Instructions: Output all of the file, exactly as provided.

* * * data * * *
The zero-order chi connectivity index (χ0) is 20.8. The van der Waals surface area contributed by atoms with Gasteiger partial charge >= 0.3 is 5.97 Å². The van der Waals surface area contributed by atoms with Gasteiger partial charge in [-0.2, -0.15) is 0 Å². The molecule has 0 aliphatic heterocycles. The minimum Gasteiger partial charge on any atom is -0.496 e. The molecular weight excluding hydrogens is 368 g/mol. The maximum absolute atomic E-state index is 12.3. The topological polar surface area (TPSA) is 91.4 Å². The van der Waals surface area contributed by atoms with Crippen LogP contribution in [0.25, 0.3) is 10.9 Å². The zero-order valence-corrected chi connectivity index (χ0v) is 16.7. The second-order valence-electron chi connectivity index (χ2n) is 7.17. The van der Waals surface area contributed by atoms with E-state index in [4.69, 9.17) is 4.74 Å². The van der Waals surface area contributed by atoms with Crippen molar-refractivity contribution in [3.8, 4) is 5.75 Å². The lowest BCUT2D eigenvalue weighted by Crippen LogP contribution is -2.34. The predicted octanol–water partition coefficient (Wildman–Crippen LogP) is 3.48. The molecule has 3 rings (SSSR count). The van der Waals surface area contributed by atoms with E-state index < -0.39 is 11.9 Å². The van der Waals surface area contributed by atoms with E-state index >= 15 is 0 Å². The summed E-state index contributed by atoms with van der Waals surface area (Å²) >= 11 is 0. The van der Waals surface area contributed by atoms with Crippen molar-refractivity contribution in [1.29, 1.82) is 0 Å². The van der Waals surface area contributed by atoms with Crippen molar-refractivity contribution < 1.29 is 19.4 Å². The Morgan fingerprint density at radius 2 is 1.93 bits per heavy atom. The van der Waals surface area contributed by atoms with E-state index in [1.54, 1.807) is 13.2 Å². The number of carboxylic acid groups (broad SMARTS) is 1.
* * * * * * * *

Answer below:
The zero-order chi connectivity index (χ0) is 20.8. The van der Waals surface area contributed by atoms with Gasteiger partial charge >= 0.3 is 5.97 Å². The van der Waals surface area contributed by atoms with Gasteiger partial charge in [-0.2, -0.15) is 0 Å². The molecule has 0 aliphatic heterocycles. The minimum Gasteiger partial charge on any atom is -0.496 e. The molecular weight excluding hydrogens is 368 g/mol. The maximum absolute atomic E-state index is 12.3. The topological polar surface area (TPSA) is 91.4 Å². The van der Waals surface area contributed by atoms with Crippen LogP contribution in [0.25, 0.3) is 10.9 Å². The zero-order valence-corrected chi connectivity index (χ0v) is 16.7. The second-order valence-electron chi connectivity index (χ2n) is 7.17. The van der Waals surface area contributed by atoms with E-state index in [4.69, 9.17) is 4.74 Å². The van der Waals surface area contributed by atoms with Crippen molar-refractivity contribution in [3.8, 4) is 5.75 Å². The lowest BCUT2D eigenvalue weighted by Crippen LogP contribution is -2.34. The predicted octanol–water partition coefficient (Wildman–Crippen LogP) is 3.48. The molecule has 3 rings (SSSR count). The van der Waals surface area contributed by atoms with E-state index < -0.39 is 11.9 Å². The van der Waals surface area contributed by atoms with E-state index >= 15 is 0 Å². The summed E-state index contributed by atoms with van der Waals surface area (Å²) >= 11 is 0. The van der Waals surface area contributed by atoms with Crippen molar-refractivity contribution in [1.29, 1.82) is 0 Å². The van der Waals surface area contributed by atoms with Crippen molar-refractivity contribution < 1.29 is 19.4 Å². The Morgan fingerprint density at radius 2 is 1.93 bits per heavy atom. The van der Waals surface area contributed by atoms with E-state index in [1.54, 1.807) is 13.2 Å². The number of carboxylic acid groups (broad SMARTS) is 1.